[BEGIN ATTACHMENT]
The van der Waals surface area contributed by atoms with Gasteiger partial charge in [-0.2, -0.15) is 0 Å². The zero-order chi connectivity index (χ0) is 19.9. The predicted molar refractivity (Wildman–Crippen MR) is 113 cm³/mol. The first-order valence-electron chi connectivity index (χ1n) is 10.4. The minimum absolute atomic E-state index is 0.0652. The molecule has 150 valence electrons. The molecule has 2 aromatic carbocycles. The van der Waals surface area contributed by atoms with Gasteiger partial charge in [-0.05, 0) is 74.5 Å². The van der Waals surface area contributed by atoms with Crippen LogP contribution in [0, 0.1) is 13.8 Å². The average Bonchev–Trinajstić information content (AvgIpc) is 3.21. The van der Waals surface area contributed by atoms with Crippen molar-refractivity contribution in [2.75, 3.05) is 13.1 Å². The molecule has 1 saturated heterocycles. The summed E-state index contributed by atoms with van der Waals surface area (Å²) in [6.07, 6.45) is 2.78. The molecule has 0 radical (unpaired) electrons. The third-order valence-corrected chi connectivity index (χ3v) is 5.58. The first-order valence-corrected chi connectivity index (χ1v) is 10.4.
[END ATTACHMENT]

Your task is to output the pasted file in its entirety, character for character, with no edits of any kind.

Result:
The van der Waals surface area contributed by atoms with Gasteiger partial charge in [-0.2, -0.15) is 0 Å². The zero-order chi connectivity index (χ0) is 19.9. The predicted molar refractivity (Wildman–Crippen MR) is 113 cm³/mol. The first-order valence-electron chi connectivity index (χ1n) is 10.4. The minimum absolute atomic E-state index is 0.0652. The molecule has 150 valence electrons. The molecule has 2 aromatic carbocycles. The van der Waals surface area contributed by atoms with Gasteiger partial charge in [-0.05, 0) is 74.5 Å². The van der Waals surface area contributed by atoms with Crippen LogP contribution in [0, 0.1) is 13.8 Å². The average Bonchev–Trinajstić information content (AvgIpc) is 3.21. The van der Waals surface area contributed by atoms with Crippen molar-refractivity contribution in [2.75, 3.05) is 13.1 Å². The molecule has 1 saturated heterocycles. The summed E-state index contributed by atoms with van der Waals surface area (Å²) in [6.07, 6.45) is 2.78. The molecule has 0 radical (unpaired) electrons. The third-order valence-corrected chi connectivity index (χ3v) is 5.58. The first-order valence-corrected chi connectivity index (χ1v) is 10.4.